Grace Schulman

The Lost Explorers
January 12, 2015 Schulman Grace

The Lost Explorers

 

Give me the lost explorers, the last-seens,

gone missings, vanished-in-fog, no wreckage found,

with names that ring with danger, like Uemura

and Crozier, or rhyme with awe, like Fawcett,

 

lost seeing Z, the last alphabet letter,

the hidden city in Brazil he’d peer at

through jungle vines. Perhaps he found it,

walked with a lover there, and never left.

 

I’m for the one who feels exile at home

and breathes deep on departures, who would quit

leather recliners for a matchbox plane

to soar in, clutching a wind-blown chart;

 

the one who drives a dogsled through the snow’s

blank pages, the way unmarked by tracks

or wheelruts, and the life an open question.

Names echo like the last notes of a fugue.

 

Watch them stir to chatter in hissing consonants

and growls of a new language; dare them to travel

across the world’s time zones until they find

extra days, past and future. I’ll cheer for

 

listeners to wind song, losing balance

only to right themselves (who hasn’t walked on,

steadier, once lost?), just as I write this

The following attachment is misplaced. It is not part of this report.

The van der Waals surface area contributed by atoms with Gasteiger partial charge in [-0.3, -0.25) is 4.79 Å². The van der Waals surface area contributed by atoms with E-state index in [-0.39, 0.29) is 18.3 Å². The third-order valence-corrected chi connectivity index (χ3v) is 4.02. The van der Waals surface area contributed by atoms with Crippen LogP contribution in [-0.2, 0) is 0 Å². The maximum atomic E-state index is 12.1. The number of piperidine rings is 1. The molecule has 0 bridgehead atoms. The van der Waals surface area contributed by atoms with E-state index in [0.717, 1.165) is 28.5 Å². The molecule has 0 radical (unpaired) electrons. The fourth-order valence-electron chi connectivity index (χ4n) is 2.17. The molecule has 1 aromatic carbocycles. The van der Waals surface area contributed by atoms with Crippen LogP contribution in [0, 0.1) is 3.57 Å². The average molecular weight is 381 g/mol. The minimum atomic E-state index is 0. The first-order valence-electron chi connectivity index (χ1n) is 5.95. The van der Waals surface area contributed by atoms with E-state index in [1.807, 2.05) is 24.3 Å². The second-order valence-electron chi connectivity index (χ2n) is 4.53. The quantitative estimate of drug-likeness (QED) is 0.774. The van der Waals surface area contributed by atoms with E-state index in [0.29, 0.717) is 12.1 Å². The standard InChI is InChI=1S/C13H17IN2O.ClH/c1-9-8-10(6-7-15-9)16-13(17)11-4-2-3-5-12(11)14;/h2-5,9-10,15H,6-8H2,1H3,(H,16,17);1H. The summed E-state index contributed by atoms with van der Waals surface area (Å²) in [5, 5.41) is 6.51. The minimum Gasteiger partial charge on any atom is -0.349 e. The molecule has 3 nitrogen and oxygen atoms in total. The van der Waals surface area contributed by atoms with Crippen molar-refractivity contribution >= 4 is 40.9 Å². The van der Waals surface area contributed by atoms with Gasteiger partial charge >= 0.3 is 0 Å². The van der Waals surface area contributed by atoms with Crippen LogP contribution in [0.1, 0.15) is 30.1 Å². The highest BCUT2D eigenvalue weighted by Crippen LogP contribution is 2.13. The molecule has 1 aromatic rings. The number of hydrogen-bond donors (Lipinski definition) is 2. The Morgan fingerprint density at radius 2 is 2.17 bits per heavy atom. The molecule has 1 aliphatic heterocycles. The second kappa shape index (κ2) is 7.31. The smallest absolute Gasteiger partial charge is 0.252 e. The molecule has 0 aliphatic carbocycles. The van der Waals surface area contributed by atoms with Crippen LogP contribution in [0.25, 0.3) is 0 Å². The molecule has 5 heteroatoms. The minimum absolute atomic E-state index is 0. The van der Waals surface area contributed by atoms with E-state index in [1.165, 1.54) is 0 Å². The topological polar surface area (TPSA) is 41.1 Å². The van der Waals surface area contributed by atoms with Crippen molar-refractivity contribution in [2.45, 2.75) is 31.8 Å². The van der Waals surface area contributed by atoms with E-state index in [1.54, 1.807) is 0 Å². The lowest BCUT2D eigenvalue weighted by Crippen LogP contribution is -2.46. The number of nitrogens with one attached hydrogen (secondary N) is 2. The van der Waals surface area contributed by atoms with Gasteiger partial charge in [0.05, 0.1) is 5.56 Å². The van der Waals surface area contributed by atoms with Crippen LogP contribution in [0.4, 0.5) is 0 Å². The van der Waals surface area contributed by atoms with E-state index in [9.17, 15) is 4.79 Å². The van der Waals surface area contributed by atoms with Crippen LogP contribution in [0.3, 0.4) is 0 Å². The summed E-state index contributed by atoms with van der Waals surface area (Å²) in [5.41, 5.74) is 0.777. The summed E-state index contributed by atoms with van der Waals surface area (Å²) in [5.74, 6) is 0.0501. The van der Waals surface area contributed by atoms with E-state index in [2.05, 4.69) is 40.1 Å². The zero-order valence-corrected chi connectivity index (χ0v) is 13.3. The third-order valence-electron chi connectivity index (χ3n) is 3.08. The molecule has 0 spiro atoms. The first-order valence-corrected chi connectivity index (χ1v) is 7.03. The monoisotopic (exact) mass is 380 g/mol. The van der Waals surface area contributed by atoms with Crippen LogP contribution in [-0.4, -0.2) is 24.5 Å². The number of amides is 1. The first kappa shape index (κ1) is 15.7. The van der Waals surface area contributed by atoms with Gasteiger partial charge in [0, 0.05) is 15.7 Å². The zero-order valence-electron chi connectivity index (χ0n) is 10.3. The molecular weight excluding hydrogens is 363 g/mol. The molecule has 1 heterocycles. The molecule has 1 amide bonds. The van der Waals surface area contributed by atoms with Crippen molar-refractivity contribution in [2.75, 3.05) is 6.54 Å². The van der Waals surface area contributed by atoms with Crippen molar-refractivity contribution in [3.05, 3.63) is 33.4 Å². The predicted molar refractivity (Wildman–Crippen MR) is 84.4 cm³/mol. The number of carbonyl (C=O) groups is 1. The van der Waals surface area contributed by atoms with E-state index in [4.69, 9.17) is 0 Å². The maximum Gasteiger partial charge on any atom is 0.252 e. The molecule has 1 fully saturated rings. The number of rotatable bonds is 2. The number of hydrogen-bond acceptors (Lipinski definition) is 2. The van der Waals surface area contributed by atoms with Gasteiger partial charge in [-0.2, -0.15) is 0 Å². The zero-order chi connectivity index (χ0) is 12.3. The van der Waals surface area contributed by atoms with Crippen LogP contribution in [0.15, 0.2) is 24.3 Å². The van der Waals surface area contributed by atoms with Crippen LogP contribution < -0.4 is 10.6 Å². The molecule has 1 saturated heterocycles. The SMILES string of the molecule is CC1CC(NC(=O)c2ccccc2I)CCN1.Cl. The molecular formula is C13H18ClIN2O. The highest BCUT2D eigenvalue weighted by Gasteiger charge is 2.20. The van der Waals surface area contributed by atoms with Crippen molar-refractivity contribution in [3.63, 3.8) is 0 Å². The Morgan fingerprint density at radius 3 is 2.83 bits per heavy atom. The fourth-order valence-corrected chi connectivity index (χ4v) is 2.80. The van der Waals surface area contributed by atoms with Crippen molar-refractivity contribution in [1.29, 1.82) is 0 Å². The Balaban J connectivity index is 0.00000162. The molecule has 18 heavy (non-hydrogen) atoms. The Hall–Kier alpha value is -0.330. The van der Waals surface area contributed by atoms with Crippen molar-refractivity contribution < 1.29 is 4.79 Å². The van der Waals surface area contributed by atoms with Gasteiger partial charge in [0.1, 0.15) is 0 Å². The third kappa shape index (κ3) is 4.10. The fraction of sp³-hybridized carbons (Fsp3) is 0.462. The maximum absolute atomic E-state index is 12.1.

with broken compass and no GPS.

Grace Schulman‘s newest book is Without a Claim, which Houghton Mifflin Harcourt will publish in the fall of 2013. Her earlier books include Paintings of Our Lives, For That Day Only, Hemispheres, and Burn Down the Icons. She is the recipient of the Delmore Schwartz Award for Poetry and of a Poetry Fellowship from the New York Foundation of the Arts. Her poems have appeared in The Best American Poetry and The Best of the Best American Poetry and in Pushcart Prizes 21 and 23. She is author of Marianne Moore: The Poetry of Engagement; editor of Ezra Pound, translator from the Hebrew of T. Carmi’s At the Stone of Losses; and co-translator from the Spanish of Pablo Antonio Cuadra’s Songs of Cifar. Her work has appeared in the New Yorker, the New Republic, Paris Review, Antaeus, Grand Street, the Yale Review, the Hudson Review, the Kenyon Review and elsewhere. She was the Poetry Editor of the Nation, and former director of the Poetry Center, 92nd Street Y.